A brief discursion into theory of reading before addressing the book on hand. It is my personal belief that the text of a book is created by the interaction between the reader and the text. If a reader engages with the book each individual reader will get something different out of the same text. It is the job of the author to write a text that draws the reader in and is worth the time they are allotting it.
A reader can benefit from reading a text by an emotional response, new intellectual response or by gaining a sense of time and place.
The last time I read this book I was in college. I personally found it worth rereading. I responded to a theme I hadn't even noticed the first time I read it, the theme that cowardice is the greatest sin. I also felt that I really got a sense of what Moscow was like in the thirties. I loved the small details like Berlioz and Ivan Homeless knowing that Woland was foreign because both his shoes were dyed the same color.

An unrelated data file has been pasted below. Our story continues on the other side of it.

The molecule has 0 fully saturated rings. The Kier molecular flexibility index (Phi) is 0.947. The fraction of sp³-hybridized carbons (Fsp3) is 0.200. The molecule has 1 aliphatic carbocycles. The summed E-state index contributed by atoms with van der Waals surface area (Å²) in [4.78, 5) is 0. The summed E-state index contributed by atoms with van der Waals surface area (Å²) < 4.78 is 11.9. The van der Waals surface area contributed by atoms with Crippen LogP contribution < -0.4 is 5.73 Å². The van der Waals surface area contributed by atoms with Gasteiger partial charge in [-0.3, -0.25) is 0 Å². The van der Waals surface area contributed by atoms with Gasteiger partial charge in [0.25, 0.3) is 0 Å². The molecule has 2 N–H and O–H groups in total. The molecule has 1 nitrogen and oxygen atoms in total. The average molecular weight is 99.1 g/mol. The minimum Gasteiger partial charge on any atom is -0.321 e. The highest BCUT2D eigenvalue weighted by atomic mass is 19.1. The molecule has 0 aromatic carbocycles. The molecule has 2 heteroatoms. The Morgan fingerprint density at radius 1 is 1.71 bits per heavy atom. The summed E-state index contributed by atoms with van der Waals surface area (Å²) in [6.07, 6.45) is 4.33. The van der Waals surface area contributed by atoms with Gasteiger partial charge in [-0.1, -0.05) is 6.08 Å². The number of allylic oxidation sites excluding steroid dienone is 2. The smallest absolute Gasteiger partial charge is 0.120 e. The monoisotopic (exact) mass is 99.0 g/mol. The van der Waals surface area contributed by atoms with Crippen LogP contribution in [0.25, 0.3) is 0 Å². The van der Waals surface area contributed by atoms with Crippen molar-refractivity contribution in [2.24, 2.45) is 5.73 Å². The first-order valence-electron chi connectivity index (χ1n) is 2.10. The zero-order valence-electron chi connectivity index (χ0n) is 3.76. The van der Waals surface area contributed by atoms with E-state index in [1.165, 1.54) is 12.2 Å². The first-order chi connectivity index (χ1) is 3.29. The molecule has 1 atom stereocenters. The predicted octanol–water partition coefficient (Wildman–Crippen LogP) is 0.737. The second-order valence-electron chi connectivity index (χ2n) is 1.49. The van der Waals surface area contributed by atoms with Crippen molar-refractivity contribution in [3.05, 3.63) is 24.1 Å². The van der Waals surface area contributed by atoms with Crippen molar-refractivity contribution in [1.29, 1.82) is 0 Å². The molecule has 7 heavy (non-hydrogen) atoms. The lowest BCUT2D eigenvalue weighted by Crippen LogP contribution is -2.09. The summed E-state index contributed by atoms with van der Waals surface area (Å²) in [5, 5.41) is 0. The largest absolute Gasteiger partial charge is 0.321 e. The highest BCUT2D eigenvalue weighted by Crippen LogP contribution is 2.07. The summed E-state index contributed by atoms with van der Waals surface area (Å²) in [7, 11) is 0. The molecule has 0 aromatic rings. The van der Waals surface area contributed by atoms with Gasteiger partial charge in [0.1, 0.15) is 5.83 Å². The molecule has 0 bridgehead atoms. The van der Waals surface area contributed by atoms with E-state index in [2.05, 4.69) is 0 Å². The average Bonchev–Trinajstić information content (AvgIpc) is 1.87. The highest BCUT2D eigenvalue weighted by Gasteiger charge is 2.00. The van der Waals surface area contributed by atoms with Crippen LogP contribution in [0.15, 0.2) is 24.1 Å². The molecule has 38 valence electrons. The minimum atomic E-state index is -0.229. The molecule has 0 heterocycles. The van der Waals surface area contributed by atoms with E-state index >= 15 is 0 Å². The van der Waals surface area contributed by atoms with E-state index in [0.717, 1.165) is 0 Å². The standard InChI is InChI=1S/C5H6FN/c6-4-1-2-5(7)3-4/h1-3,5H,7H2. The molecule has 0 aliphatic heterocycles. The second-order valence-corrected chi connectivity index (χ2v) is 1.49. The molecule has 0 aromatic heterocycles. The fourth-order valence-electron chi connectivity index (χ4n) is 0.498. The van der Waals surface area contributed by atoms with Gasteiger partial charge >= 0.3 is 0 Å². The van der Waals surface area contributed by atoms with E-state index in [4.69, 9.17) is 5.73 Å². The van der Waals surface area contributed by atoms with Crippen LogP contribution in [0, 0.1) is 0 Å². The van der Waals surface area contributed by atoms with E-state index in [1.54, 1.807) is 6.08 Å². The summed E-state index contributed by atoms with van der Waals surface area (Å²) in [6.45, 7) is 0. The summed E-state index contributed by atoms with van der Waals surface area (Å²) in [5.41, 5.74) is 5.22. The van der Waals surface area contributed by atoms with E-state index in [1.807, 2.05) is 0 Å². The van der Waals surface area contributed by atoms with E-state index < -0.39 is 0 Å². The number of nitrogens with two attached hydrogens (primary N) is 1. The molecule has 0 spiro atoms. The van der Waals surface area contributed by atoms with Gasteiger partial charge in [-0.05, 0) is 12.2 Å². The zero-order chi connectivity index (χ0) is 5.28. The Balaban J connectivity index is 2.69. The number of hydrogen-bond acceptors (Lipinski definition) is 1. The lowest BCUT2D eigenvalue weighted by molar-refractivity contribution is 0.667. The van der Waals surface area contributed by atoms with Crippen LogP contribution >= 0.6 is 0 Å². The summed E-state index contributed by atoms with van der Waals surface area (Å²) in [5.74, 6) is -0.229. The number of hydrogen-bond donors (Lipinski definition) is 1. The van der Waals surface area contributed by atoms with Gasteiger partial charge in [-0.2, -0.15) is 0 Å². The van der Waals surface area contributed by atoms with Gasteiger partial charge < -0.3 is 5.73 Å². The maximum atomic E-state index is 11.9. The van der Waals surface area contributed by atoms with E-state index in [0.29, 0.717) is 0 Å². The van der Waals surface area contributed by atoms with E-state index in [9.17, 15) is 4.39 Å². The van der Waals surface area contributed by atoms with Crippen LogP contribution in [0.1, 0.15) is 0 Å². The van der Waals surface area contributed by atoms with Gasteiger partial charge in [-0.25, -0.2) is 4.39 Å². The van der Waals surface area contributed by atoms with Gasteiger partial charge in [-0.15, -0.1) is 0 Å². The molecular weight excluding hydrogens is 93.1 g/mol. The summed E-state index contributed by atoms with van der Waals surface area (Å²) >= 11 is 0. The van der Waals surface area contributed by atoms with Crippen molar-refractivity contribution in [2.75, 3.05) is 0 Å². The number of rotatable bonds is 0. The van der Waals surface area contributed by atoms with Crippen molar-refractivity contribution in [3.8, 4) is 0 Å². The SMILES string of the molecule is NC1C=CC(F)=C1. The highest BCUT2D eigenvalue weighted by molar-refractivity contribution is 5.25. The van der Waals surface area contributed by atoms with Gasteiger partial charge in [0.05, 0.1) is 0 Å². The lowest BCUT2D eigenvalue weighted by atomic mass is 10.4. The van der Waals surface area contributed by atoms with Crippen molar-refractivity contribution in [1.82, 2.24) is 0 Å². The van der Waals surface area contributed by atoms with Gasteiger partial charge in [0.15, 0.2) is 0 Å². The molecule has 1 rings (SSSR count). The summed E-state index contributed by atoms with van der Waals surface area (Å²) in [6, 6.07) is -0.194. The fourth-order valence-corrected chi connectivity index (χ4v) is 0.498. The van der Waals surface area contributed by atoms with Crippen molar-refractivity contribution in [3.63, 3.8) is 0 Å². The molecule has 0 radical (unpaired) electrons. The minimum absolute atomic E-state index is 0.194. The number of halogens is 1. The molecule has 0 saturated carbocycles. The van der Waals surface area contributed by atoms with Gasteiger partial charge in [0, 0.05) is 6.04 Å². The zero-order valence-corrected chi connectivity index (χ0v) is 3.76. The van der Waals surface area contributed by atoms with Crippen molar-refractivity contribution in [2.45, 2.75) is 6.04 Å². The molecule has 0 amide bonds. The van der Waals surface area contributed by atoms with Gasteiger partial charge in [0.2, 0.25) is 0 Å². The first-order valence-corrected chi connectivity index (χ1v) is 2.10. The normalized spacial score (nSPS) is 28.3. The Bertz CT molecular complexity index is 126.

My main question to others is not whether you got the book, but whether the text drew you in and engaged in a rewarding way? If not, what did the author do or fail to do that kept you from being drawn into the text?
I hope this isn't too English majory.